Center Elementary School and Presbyterian Disaster Assistance.
Our Center Elementary project will be a thank you project:
Letters of gratitude to teachers
Some reflection on those teachers who have inspired us
and an expression of support for their work.
For some of us, we’ll not just write but we’ll create some art
Do some drawing, get outside of our comfort zone a bit
If you’re more cerebral, like me
But we’ll package all that up and deliver it in November
Part of our Thanksgiving for their efforts
At strengthening the kids in their care
and their families.
The other focus is on Presbyterian Disaster Assistance.
Assembling Cleanup Buckets and Hygiene Kits.
We’ve invited our immediate community to support us with this
And so we’ll need a small group of people willing to go out in cars
To pick up any supplies that neighbors have left for us on their porches
And the rest of those working on this project
Will be sorting the donations and getting them in order for assembly.
That’s the rough idea.
We have no idea how this is going to go.
Will we have a thousand sponges and scrub brushes,
but no dust masks or dish soap?
Will people be bored, or excited,
moved, or annoyed
See the presence of God in our striving,
Or just go through the motions and head off to brunch?
That’s part of the risk of this sort of thing: the new always has with it
But I’m struck by the way that the Gospel pushes us to try things like this.
Its not just the beauty of Matthew,
Who reminds us that whenever we get to serve,
it’s a chance to serve Jesus himself:
I was hungry, and you gave me food,
I was thirsty, and you gave me something to drink,
I was a stranger and you welcomed me,
I was naked and you gave me clothing,
I was sick and you took care of me,
I was in prison and you visited me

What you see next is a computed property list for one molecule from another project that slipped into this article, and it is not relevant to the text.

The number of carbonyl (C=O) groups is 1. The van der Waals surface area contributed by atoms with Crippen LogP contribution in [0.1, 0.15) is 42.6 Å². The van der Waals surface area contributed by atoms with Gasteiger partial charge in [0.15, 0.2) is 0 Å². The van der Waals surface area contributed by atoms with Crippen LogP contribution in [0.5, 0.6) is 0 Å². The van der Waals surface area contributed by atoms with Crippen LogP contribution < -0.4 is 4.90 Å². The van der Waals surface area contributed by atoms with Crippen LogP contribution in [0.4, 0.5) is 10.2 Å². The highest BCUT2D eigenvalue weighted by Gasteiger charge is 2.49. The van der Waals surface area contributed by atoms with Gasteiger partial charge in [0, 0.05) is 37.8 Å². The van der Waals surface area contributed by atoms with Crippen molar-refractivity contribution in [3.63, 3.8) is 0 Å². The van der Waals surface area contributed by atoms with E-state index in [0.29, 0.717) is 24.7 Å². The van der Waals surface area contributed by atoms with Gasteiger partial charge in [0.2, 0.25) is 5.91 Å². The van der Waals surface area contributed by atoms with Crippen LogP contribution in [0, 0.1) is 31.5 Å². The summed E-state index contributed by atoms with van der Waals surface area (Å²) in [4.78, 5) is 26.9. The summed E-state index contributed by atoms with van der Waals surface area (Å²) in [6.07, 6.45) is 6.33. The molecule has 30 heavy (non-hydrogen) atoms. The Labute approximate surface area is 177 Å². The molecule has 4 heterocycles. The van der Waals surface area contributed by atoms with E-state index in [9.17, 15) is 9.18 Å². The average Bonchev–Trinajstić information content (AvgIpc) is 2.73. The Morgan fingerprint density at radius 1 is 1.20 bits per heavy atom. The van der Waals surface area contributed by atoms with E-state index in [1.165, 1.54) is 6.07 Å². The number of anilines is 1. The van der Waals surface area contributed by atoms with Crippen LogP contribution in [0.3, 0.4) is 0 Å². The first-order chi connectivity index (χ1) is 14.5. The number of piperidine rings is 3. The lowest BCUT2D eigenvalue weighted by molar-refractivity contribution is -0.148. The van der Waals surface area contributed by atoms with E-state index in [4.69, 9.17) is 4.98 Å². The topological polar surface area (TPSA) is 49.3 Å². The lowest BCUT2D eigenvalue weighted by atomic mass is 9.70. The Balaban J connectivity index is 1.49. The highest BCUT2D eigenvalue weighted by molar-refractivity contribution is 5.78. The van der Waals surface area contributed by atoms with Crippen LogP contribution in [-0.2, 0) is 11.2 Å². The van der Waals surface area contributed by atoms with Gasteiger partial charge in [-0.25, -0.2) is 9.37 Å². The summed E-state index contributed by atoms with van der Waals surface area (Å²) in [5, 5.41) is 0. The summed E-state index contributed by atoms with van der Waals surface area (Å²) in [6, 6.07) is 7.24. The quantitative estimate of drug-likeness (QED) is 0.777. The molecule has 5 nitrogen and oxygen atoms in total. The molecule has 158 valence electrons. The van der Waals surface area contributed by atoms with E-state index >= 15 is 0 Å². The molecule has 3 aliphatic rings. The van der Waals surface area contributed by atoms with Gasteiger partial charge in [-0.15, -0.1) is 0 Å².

Truly…Just as you did it to one of the least of these…
You did it to me.
Or take the feeding of the five thousand
That story, you might remember
Of Jesus on a remote hillside, teaching about the Kingdom of God
With an audience so captivated by the possibilities of God’s world
That they stayed there way too late
And the sun started to go down, and they were in danger
Of not getting to the city
before the fast food joints closed down
and the disciples went to Jesus and said
Hey Rabbi, send them back so they can get some food
They must be hungry and its getting late
And Jesus said to them: you feed them.
Take your two fish and five loaves and give it to them
And they did, and it was more than enough.
Everyone ate. Everyone was filled.
Twelve baskets left over.
Or this story, from John,
Where Jesus is standing before his people on the last day of a great festival
Let the one who believes in me drink…
Out of the believer’s heart shall flow rivers of living water.
Living water is the Bible’s way of talking about
God’s grace and love and compassion and justice.
It is what Jesus promised the woman at the well.
It is what flows through the city of God in the vision of Revelation.
It is what animates the waters of baptism and
Grows the community of faith we call the church.
Living Water means life in abundance. It means all things being washed clean.
It means the very good gifts of God.
I don’t know about you, but I want to have living water flow through me
And I want it to flow from me.
We’re going to try a day of service today, along with our fellow Presbyterians
Seeking to make a difference for those recovering from hurricanes
And teaching and caring for the children of our community.
That’s a RISK for the sake of the Gospel.
What a wonderful risk it is, indeed.
So my prayer is that as we strive to Be the Church
through our love and through our mission, we may enliven our community
and be the people of God the best we are able.
May it be so. Amen.
Image: Kirk members putting together PDA Disaster Relief Clean Up Buckets on October 22, 2017.